How would you describe/sell yourself and what you did in 60 words or less?
At the age of 33 years old, I sold my Internet business for $30 million.
This was Vodien, the business that I scaled up from $0 all the way to Singapore’s #1 hosting provider with 35,000 clients and a team of 150 before the 8-figure exit.
I spent the next few years traveling the world, exploring new hobbies like snowboarding, kite-surfing and many more.
Now I coach entrepreneurs to scale up their businesses to 7-figures consistently.
What inspired you to be an entrepreneur?
It wasn’t as glamorous as people make it out to be, to be honest! My co-founder and I were just a couple of broke students who needed a source of income. We could either work at a part-time job earning probably $5/hour or run a small business. So that’s what we did! My first proper business started as a web design firm doing web design projects for our clients.
What does ‘grit” mean to you, and what lessons have you learnt as a result?
Failure is necessary for success.
My whole entrepreneurial journey was filled with lots of failure. At first, my co-founder and I thought that failure was a bad thing — after all, failing is just another way of not succeeding, or so we thought! However, after operating a company with customers and employees, we gradually changed our view of failure.
We now view failure as learning how not to do things. It isn’t that we aren’t succeeding, but it’s that we aren’t succeeding yet — we just have to try something else.
What is work-life balance to you?
When we were still students, we were able to manage our school work and entrepreneurship. It was tough but doable. One of the things that we could give up on as 17-year-olds was sleep. Years later, sleep got more important, but it was still work that was a priority for us. We love our work because we enjoyed what we were doing.
How did your business get its initial clients?
The biggest challenge for us at the start was to find clients. As students, we didn’t really have a budget to do a lot of marketing. I remember doing a lot of free or low-cost marketing techniques to get clients. We put flyers in business books in the library, and we spammed free online classified ads. The amazing thing was that people still responded to those ads back then!
What are the top factors in choosing a business partner?
Besides sharing and agreeing to a common vision, trust and respect are the top two for me. You have got to look for someone who is complementary in terms of skills and personality.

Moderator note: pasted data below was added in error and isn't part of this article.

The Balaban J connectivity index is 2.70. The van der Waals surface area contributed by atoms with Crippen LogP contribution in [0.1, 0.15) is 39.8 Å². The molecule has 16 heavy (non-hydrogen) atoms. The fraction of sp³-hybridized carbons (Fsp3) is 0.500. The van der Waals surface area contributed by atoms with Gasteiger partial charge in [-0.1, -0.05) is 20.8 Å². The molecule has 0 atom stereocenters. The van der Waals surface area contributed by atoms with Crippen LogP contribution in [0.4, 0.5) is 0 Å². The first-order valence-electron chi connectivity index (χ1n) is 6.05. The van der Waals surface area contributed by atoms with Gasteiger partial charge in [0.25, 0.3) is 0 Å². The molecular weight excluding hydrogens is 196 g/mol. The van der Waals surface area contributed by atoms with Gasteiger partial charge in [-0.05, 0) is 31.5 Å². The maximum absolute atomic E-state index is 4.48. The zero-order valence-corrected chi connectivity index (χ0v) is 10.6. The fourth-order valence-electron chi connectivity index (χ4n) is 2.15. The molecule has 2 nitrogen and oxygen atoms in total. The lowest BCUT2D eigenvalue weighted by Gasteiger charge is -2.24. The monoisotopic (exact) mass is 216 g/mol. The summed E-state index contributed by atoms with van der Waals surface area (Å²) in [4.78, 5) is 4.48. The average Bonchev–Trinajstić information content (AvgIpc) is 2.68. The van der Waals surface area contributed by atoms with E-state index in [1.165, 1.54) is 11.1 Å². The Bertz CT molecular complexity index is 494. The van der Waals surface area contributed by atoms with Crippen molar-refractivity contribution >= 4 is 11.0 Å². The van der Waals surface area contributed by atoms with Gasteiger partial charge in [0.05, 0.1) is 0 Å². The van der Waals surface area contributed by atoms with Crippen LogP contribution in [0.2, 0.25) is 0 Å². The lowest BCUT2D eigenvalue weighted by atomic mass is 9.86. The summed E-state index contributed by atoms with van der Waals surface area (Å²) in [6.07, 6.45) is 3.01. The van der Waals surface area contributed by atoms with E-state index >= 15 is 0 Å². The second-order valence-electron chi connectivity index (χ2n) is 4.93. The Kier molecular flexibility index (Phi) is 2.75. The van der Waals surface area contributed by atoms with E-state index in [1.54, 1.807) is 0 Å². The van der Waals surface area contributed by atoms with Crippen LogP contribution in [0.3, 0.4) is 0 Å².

My business partner and I didn’t start the business because we were friends actually. We started the business because we knew we could work well together, and that was only from working together for all the assignments and projects that we did together in school. I think that’s an important differentiation that entrepreneurs must be aware of when starting a business — friends are great as friends, but not necessarily great as business partners.
What qualities make a good leader?
Empathy, respect, trust. They are very important values for me for not just as a leader, but as any human being. The team that we lead is made up of human beings, not robots or slaves.
I always remind myself that entrepreneurship is not something that’s a glorious occupation. It is a huge responsibility – think about it: an entire company depends on you. It is a leadership position and if you don’t have empathy, you won’t be a good leader.
Without empathy, you may succeed but it will come at the cost of people. I don’t want to be an entrepreneur who leaves that trail of destruction behind me. I see entrepreneurship as a journey that I can create a community of like-minded people and help people along the way.
What is your relationship with money like?
I see money as a tool. It’s a way to be able to do more things. However, I didn’t always think this way. Several years ago, I spent a lot on material stuff, but I realised it didn’t bring me a lot of happiness. That’s when I realised there must be a better way of doing things and a better way of using money.
Since then, I’ve looked at impact and happiness as the results of using money. For example, I donated funds in order to create a scholarship fund. This fund allows me to put a student through university every single year.
If your business were to receive a US$100 million pure-cash acquisition with no earn-out, would you take it? What will you do after?
I went ahead with S$30 million acquisition actually! My co-founder and I spent close to 17 years running the business. I felt that it was time to look at what else we wanted to do. However, we wanted to make sure that our company was in good hands. Nobody seemed capable or congruent enough until our acquirer came along.
As operators in the same industry, it gave us a lot of confidence that they knew what they were doing, and they were in a better position financially to bring it further than we could at the time.
After the acquisition, I had the opportunity to explore other passions of mine, like travelling and snowboarding. Now I’ve had the ability to become an entrepreneurship coach who can positively impact other entrepreneurs and their businesses.
What career advice would you give someone who is 20 years old?
What is popular or trending doesn’t mean it’s suitable for you. We all have our preferences and interests, and these should be what we use to shape our career. After all, our career is going to be something that we will spend decades on.
You have to make sure that it is not only something that you like, but something that you are able to make sacrifices for. You need to ask yourself: will you do it because you want to, or because you have to?
How can people connect with you?
Reach out to me on social media!